Humming has many benefits, but here’s one that is not widely known. In a study that was reported in the American Journal of Respiratory and Critical Care Medicine (2002; 166: 144-145), researchers at the Karolinska Hospital in Stockholm, Sweden found that nitric oxide levels in the sinuses were 15 times higher during humming than during normal, quiet exhalations. Nitric oxide (NO) helps to dilate the capillary beds and increase blood flow. Humming had the effect of dramatically increasing the gas exchange in the nasal sinuses. If fact, during normal exhalation the gas exchange between the nasal passages and the sinuses was about 4 percent. When the volunteers (all “healthy”) hummed, the gas increase incased to about 98 percent.
A poor exchange of gas, as well as poor circulation, in the sinus cavities, creates an ideal environment for the growth of bacteria and viruses. And this can quickly lead to infection. Based on the results of their study, the researchers believe that regular breathing exercises that involve humming may be able to help reduce the incidence of sinusitis and infections in the upper respiratory tract.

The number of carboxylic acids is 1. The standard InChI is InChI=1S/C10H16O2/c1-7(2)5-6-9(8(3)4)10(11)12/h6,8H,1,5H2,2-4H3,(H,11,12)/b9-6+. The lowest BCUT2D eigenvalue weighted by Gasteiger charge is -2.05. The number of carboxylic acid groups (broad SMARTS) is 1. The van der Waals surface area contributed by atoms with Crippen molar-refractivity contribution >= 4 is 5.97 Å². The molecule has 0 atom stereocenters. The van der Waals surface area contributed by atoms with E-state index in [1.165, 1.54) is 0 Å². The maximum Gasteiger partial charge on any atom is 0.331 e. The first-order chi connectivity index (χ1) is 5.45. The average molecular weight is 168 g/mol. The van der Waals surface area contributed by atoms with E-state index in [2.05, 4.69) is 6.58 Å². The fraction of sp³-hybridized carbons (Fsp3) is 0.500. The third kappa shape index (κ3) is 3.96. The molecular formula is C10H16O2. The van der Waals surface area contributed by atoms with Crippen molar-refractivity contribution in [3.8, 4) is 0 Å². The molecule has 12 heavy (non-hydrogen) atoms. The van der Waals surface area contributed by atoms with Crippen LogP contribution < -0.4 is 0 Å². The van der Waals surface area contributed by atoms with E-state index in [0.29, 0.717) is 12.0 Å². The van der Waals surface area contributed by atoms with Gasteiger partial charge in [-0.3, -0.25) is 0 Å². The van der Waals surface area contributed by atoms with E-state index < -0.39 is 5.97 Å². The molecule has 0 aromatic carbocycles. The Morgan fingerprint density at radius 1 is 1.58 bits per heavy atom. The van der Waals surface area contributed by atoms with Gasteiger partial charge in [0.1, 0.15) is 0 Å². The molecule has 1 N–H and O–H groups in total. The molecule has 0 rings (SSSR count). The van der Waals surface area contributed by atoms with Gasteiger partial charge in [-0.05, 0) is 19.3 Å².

Over the last several years, I have been including sound-oriented breathing practices, including humming, in the work with breathing that I teach. My work with harmonic sound pioneer David Hykes showed me that humming has a powerful influence on our physical, emotional, mental, and spiritual health. Done on a daily basis it can help relax us and increase our mental and emotional clarity. I am sure that researchers will soon find, if they haven’t already, that humming can greatly increase oxygenation and blood flow not just in the sinus cavities but also in the brain and elsewhere in the body. In fact, I have included in my book Free Your Breath, Free Your Life an entire section about how making sounds during exhalation can beneficially influence our overall health and well-being.